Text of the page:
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Updated: Nov 11, 2021

Food packaging can come from various reasons. So first identify what exactly is your issue, then find the solution you need: it might be to do a bit more cooking (it can remain simple!), to use your own containers when buying food, and to even buy in bulk. This can be a bit tedious, especially in the beginning, when we are not organised to do so. But if your neighbourhood includes bulk or zero waste shops and butchers/ fishmongers/restaurants that accept to use your containers, you can set up a routine that helps reduce your food packaging, and gets you to know more of your neighbourhood. If you do not have these local opportunities, then there is just so much you can do, but you could try to influence local shops in changing their own habits.


Start by identifying your food packaging issue


Where is the packaging coming from?

  • Ready-made food from supermarkets, take-away food? You might be buying lunch from shops and eat in your office/in the park, and get food delivered in the evening at home. That usually means LOTS of packaging.

  • Ingredients that come wrapped in plastic or paper – such as cookies, crisps, bread, cereals, or even fruits and vegs?

Solutions depend on the issue. Here are a few solutions you can try.


To avoid meal delivery, stock up your pantry


Make sure there are some easy, quick-fix meals to use when tired or in a hurry. Here are three examples of recipes that need no fresh ingredients.

Cupboard Pasta!

Pasta + tomatoes in cans + olive oil + capers or black olives and/or tinned tuna.

Cupboard Houmous!

Mix a jar/tin of chickpeas, some tahini; add some lemon, smoked paprika and olive oil. Taste as you go to adjust the quantities and get what you like.

Cupboard Risotto!

Arborio rice + dried mushrooms (ideally cep, rehydrate them and keep the water to cook the rice) + white wine + onions for a risotto + parmigiano + olive oil + stock.


Make food from scratch or eat in rather than take away


Cooking from scratch is the key, and agreed, not always feasible. Do your best! Use Internet and swap ingredients based on what is available in your pantry.

Finding recipes that match the content of your fridge/pantry:

  • Ecosia (the green Google) the name of the 2 to 3 ingredients you want to use, add “recipe” and get cooking ideas.

  • Riverford recipes

  • Riverford veg hacks – simple tricks on video to make the most out of vegs.

If you can’t cook, rather than home delivery, can you bring your own containers and take away food or why not eat in the restaurant?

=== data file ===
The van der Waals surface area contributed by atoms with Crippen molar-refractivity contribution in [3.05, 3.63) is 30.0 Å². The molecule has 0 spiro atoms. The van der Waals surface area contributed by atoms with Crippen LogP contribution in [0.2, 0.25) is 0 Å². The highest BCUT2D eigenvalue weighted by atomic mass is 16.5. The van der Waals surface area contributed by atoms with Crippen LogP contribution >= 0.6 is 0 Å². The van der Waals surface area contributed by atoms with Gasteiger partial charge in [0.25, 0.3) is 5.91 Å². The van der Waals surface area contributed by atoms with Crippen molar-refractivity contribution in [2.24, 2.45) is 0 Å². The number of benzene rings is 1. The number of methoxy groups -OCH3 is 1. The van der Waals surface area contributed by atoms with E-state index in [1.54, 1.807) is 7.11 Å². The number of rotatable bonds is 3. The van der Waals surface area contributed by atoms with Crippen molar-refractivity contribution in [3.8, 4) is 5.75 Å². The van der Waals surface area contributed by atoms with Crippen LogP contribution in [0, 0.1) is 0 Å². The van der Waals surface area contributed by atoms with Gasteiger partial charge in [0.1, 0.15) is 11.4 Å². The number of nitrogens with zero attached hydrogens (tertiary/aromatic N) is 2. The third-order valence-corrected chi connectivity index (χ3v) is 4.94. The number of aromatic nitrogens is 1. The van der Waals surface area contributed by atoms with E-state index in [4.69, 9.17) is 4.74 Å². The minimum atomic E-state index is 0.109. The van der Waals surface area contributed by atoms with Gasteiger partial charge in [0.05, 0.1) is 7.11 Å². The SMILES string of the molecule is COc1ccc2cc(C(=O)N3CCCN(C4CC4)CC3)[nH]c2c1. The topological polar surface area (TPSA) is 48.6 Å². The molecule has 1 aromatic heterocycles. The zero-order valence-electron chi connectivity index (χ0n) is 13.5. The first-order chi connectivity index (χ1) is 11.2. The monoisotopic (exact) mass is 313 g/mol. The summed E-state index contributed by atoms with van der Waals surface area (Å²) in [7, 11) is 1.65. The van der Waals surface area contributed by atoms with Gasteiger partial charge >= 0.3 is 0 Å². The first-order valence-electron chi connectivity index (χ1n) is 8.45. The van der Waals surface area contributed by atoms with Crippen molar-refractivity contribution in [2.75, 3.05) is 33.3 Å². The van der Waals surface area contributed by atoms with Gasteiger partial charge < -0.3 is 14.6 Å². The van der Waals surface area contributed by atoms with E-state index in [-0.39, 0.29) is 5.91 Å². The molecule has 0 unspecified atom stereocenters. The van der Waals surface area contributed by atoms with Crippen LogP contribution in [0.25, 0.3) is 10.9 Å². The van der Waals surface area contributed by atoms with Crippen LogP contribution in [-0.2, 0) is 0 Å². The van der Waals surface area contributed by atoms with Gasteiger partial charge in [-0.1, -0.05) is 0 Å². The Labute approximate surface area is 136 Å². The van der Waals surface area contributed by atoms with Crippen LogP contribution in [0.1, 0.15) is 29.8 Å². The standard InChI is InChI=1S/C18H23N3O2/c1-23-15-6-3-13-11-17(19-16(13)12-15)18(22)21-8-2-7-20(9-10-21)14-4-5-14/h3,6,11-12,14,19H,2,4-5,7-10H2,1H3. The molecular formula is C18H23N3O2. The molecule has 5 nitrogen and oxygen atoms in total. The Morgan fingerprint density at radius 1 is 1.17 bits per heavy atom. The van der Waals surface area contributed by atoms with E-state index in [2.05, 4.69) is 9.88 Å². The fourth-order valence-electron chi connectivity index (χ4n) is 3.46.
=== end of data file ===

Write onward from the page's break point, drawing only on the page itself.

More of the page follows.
Bring your own containers… even for take away food.


Get vegs and fruits boxes delivered to your door, but choose suppliers that reduce the packaging. Riverford is one of the oldest fully organic, box service around, and they gave a lot of thought to their packaging to reduce it as much as possible. They even offer recipe boxes, including low-plastic meals, in contrast to other recipe boxes which can have a lot of packaging.

Buy from butchers, fishmonger, and deli counters in supermarkets, and ask to use your own containers. They might say they can’t. But if many people ask, they might change. The sushi counter at Waitrose used to refuse clients' containers and now accept them.

Ask take-away restaurants to fill in your containers. Choja sushi on Lavender Hill accepts to use containers brought by customers. The more we ask, the more they’ll accept.


Buy in bulk


Buy in bulk and bring your own containers at zero waste shops, such as the Source on Battersea Rise, or get bulk items delivered to your door with returnable containers with shops such as the Good Club. Their offering is growing by the day, and it is likely that more shops will be offering refillable/reusable solutions soon.

  • The Source: bulk shop for dried food and household items – on Battersea Rise. Also does click and collect and deliveries.

  • The Good Club: bulk, refillable (and traditional) options, for dried food, drinks, household and beauty – deliveries only, with monthly subscription.

  • Milk and More: Dairy and nut milk, fruit juices – and shampoo, washing up liquid, and more, in returnable/reusable glass bottles.

Coffee: use loose coffee in bulk, swap for French presses, Italian coffee makers, aeropresses, with stainless steel filters. Refuse disposable coffee filters (which are compostable but tend to be wrapped in plastic) or coffee pods.

Tea: Swap tea bags for loose leaf tea in a reusable strainer. Pyramid-shaped tea bags have risen in popularity over the past few years, but these bags are often plastic and cannot be composted and are not biodegradable.

And always:

  • Carry re-usable shopping bags and just don’t use produce bags.

  • Filter your home water rather than buying disposable water bottles.


Recycle what's left


If you have to go with packaging, choose options with less and recyclable packaging. Remember you can check what get recycled here.

Coffee: companies like Keurig and Nespresso have introduced recyclable pods.

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